Instead of going to a nearby neighbour, Welter walked to his uncle’s house a mile and a half from the scene to report the “accident”. By the afternoon the news hit the paper that William Henry Hendershott, who had been living with his uncle John Hendershott of Middlemarch, had been killed by a falling tree in Wardell’s Woods. The paper stated that William David Welter had said they both had chopped and saw a tree, and while it was falling, William ran to save his possessions, stumbled, fell, and was struck while in motion. 5 men went to the scene to inspect and found blood splattered everywhere. The very next day the insurance policy placed upon William was noticed. Sunday after the accident, Elgin County Attorney Donahue and Constable Fairbrother went to the scene to gather evidence. They notified the provincial detective John Wilson Murray. When Murray arrived, he exhumed the body on December 18th and removed the head for examination. On December 21st an inquest was held. The verdict – “According to the evidence produced we unanimously find that the said William Henry Hendershott came to his death at the hands of William David Welter, and that John Hendershott was an accessory before the fact.” After a second trial in March, at 10:05 March 15th the new jury reached the same verdict. Guilty.
What you are about to hear next is from a newspaper clipping of the St. Thomas Daily Times provided by Elgin County Archives.
“At 10pm (night before hanging) Rev. Spencer, their spiritual adviser, was admitted to their presence. The reverend gentleman spent an hour with the prisoners, and it was during this time that they confessed to him the true account of the murder, —which generally conceded that any confession made was in accordance with the opinion held all along by the public.”
“At exactly fourteen minutes past eight the souls of William David Welter and John A. Hendershott were ushered into eternity. The day was a perfect one. The sun rose on a clear sky, casting its golden rays across the dewy earth, awakening into ambitious life another day, ushering into existence the last of which the murderers Hendershott and Welter should look out upon a world of which they had so recently formed a part.”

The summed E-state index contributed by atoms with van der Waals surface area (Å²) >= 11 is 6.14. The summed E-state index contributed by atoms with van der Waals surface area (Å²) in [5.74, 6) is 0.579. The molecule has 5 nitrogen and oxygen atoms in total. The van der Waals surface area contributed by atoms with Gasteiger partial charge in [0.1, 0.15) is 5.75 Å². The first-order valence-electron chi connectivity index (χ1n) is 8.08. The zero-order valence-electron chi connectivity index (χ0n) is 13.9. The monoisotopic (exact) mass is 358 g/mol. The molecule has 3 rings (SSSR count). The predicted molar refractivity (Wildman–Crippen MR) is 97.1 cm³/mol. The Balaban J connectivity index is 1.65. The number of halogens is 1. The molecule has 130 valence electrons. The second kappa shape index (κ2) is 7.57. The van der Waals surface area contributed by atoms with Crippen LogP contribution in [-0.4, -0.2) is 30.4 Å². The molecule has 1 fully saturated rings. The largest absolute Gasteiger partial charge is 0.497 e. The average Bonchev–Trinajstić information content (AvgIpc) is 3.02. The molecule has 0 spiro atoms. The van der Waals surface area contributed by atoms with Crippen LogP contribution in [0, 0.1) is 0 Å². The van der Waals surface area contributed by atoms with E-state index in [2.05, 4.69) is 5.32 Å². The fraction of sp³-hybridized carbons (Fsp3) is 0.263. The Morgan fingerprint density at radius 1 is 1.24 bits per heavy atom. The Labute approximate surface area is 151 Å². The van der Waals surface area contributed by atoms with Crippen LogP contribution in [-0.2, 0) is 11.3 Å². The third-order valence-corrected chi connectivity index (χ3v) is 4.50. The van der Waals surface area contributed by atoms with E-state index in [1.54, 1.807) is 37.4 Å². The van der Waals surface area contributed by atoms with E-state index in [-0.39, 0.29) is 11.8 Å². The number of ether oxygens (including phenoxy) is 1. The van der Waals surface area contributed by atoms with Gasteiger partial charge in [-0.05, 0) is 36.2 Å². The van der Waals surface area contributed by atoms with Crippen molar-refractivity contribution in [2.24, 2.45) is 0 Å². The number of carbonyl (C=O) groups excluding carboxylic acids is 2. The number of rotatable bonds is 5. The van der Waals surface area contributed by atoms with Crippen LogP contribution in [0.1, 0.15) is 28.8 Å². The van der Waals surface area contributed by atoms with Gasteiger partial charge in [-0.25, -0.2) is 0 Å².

“Both men were deadly pale. Welter seemed to walk with a steadier tread and had a firm fixed expression on his face, nerving himself for the last terrible moment. Hendershott was more nervous and seemed to sustain himself with an effort. While Welter maintained a cold silence, and walked up to the scaffold, Hendershott was praying aloud, and begging the mercy of God.”
After the proceedings of Sheriff Brown, Dr. Chamberlain, 3 Reverends, Governor Moore, and Deputy Sheriff, the condemned men were placed in position on the scaffold, facing south.
“Both prisoners shook hands with the hangman. Hendershott, looking at the spectators, said “goodbye”, to which a few in the audience responded. Radcliffe (the hangman) quickly adjusted the straps tightly about the legs of the condemned men, their arms having been previously bound, and taking the black cap, first drew it over the head of Welter and dropped the noose over his shoulders. While performing this operation Hendershott turned and viewed the work. As the hangman drew the knot about Welter’s neck Welter said in a clear voice, which could easily be heard in any part of the yard, “Too tight, please.” As the cap was drawn over Hendershott’s head, he closed his eyes, and continued to offer up words in prayer. He then repeated the words, “Goodbye” to which Radcliffe replied. The men on the platform were grouped about the men, and as the hangman gave the signal, Rev. Spencer in a clear voice commenced the Lord’s Prayer. Radcliffe had taken his position to the left of the men. As the Rev. Gentleman reached the word “deliver” the hangman pressed the lever and at exactly 8:14 the souls of the condemned men were launched into eternity.”
A photograph of Mary Lily Hendershott, daughter of the older prisoner and sweetheart of Welter, had been Welter’s solace during his confinement. He requested that his picture of her be buried with him.
Although this was the first execution in Elgin County, several murders have taken place. The following are some of them:
James Farwell, Straffordville, 1854
Charles Knight, Yarmouth, 1858
Mrs. J. Murdock, South Dorchester, 1860
Michael Shaughnessy, St. Thomas, 1861
Chief Needham, St. Thomas, 1870
Albert Bradley, Orwell, 1873
Marshall Pigott, Malahide, 1878
An infant child of Ellen Coughlin, 1881
An Italian in a riot in St. Thomas, on Good Friday, 1885
Louis Napoleon Stillwell at Eden, in 1885
Alex McIntosh, St. Thomas Easter Sunday, 1883
Fred Glover, Southwold, 1893
Roger Allin, St. Thomas, 1893
William Henry Hendershott, Southwold, December 14, 1894
If this week’s episode interested you, let us know on our social media. We’d love to make a part 2 of crimes and tragedies of the Talbot Settlement. Thank you for reading! Come back next week for Episode 29 – Titles & Class